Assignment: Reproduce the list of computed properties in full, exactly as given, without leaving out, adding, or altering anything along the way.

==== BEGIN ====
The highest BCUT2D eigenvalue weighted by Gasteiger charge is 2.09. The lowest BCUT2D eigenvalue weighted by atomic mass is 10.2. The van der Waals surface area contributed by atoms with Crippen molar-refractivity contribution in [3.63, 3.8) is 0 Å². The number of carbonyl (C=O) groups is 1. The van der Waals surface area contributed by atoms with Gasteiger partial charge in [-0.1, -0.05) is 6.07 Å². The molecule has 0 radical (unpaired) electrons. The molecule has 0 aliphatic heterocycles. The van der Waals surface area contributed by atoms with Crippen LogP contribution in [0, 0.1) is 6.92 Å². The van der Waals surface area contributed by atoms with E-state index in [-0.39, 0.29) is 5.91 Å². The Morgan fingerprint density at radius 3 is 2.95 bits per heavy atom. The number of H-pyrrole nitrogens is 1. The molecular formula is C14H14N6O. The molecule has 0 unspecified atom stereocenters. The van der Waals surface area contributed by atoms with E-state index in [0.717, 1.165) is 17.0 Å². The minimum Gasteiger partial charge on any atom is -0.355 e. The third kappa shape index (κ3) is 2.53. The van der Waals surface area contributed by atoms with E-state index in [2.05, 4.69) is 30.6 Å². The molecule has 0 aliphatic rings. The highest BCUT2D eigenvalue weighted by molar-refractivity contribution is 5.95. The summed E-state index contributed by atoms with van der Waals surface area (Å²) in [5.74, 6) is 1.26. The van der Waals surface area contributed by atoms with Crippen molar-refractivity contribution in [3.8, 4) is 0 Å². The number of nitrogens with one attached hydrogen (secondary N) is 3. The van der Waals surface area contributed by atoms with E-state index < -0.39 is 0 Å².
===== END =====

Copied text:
The highest BCUT2D eigenvalue weighted by Gasteiger charge is 2.09. The lowest BCUT2D eigenvalue weighted by atomic mass is 10.2. The van der Waals surface area contributed by atoms with Crippen molar-refractivity contribution in [3.63, 3.8) is 0 Å². The number of carbonyl (C=O) groups is 1. The van der Waals surface area contributed by atoms with Gasteiger partial charge in [-0.1, -0.05) is 6.07 Å². The molecule has 0 radical (unpaired) electrons. The molecule has 0 aliphatic heterocycles. The van der Waals surface area contributed by atoms with Crippen LogP contribution in [0, 0.1) is 6.92 Å². The van der Waals surface area contributed by atoms with E-state index in [-0.39, 0.29) is 5.91 Å². The Morgan fingerprint density at radius 3 is 2.95 bits per heavy atom. The number of H-pyrrole nitrogens is 1. The molecular formula is C14H14N6O. The molecule has 0 unspecified atom stereocenters. The van der Waals surface area contributed by atoms with E-state index in [0.717, 1.165) is 17.0 Å². The minimum Gasteiger partial charge on any atom is -0.355 e. The third kappa shape index (κ3) is 2.53. The van der Waals surface area contributed by atoms with E-state index in [2.05, 4.69) is 30.6 Å². The molecule has 0 aliphatic rings. The highest BCUT2D eigenvalue weighted by molar-refractivity contribution is 5.95. The summed E-state index contributed by atoms with van der Waals surface area (Å²) in [5.74, 6) is 1.26. The van der Waals surface area contributed by atoms with Crippen molar-refractivity contribution in [3.8, 4) is 0 Å². The number of nitrogens with one attached hydrogen (secondary N) is 3. The van der Waals surface area contributed by atoms with E-state index < -0.39 is 0 Å².